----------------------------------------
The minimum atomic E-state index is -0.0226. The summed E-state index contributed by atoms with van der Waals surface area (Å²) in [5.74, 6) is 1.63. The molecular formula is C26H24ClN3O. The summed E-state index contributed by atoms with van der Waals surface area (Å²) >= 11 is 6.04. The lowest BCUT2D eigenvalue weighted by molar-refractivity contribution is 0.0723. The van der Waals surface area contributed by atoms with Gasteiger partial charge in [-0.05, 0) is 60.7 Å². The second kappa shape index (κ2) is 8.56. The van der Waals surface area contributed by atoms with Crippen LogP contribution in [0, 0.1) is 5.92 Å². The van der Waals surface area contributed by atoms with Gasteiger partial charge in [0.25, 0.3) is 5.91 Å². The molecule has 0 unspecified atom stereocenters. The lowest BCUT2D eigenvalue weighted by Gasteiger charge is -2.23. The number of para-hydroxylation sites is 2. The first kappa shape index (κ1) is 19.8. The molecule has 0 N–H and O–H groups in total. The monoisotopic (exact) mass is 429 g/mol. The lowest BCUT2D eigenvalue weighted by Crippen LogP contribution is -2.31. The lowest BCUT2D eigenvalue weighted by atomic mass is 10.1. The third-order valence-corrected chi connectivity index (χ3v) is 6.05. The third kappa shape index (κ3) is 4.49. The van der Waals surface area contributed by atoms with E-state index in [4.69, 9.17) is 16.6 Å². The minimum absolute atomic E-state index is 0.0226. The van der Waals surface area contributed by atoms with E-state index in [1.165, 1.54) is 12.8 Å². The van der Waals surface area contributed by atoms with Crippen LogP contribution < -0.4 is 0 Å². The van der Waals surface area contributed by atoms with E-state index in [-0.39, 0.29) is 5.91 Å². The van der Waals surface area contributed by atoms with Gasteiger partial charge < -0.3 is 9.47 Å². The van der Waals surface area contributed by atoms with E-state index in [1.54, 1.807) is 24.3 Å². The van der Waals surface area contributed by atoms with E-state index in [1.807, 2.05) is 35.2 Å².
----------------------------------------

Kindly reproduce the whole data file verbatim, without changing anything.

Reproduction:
The minimum atomic E-state index is -0.0226. The summed E-state index contributed by atoms with van der Waals surface area (Å²) in [5.74, 6) is 1.63. The molecular formula is C26H24ClN3O. The summed E-state index contributed by atoms with van der Waals surface area (Å²) >= 11 is 6.04. The lowest BCUT2D eigenvalue weighted by molar-refractivity contribution is 0.0723. The van der Waals surface area contributed by atoms with Gasteiger partial charge in [-0.05, 0) is 60.7 Å². The second kappa shape index (κ2) is 8.56. The van der Waals surface area contributed by atoms with Crippen LogP contribution in [0, 0.1) is 5.92 Å². The van der Waals surface area contributed by atoms with Gasteiger partial charge in [0.25, 0.3) is 5.91 Å². The molecule has 0 unspecified atom stereocenters. The lowest BCUT2D eigenvalue weighted by Gasteiger charge is -2.23. The number of para-hydroxylation sites is 2. The first kappa shape index (κ1) is 19.8. The molecule has 0 N–H and O–H groups in total. The monoisotopic (exact) mass is 429 g/mol. The lowest BCUT2D eigenvalue weighted by Crippen LogP contribution is -2.31. The lowest BCUT2D eigenvalue weighted by atomic mass is 10.1. The third-order valence-corrected chi connectivity index (χ3v) is 6.05. The third kappa shape index (κ3) is 4.49. The van der Waals surface area contributed by atoms with E-state index in [4.69, 9.17) is 16.6 Å². The minimum absolute atomic E-state index is 0.0226. The van der Waals surface area contributed by atoms with E-state index in [1.165, 1.54) is 12.8 Å². The van der Waals surface area contributed by atoms with Crippen LogP contribution < -0.4 is 0 Å². The van der Waals surface area contributed by atoms with E-state index in [-0.39, 0.29) is 5.91 Å². The van der Waals surface area contributed by atoms with Gasteiger partial charge < -0.3 is 9.47 Å². The van der Waals surface area contributed by atoms with E-state index in [1.54, 1.807) is 24.3 Å². The van der Waals surface area contributed by atoms with E-state index in [1.807, 2.05) is 35.2 Å².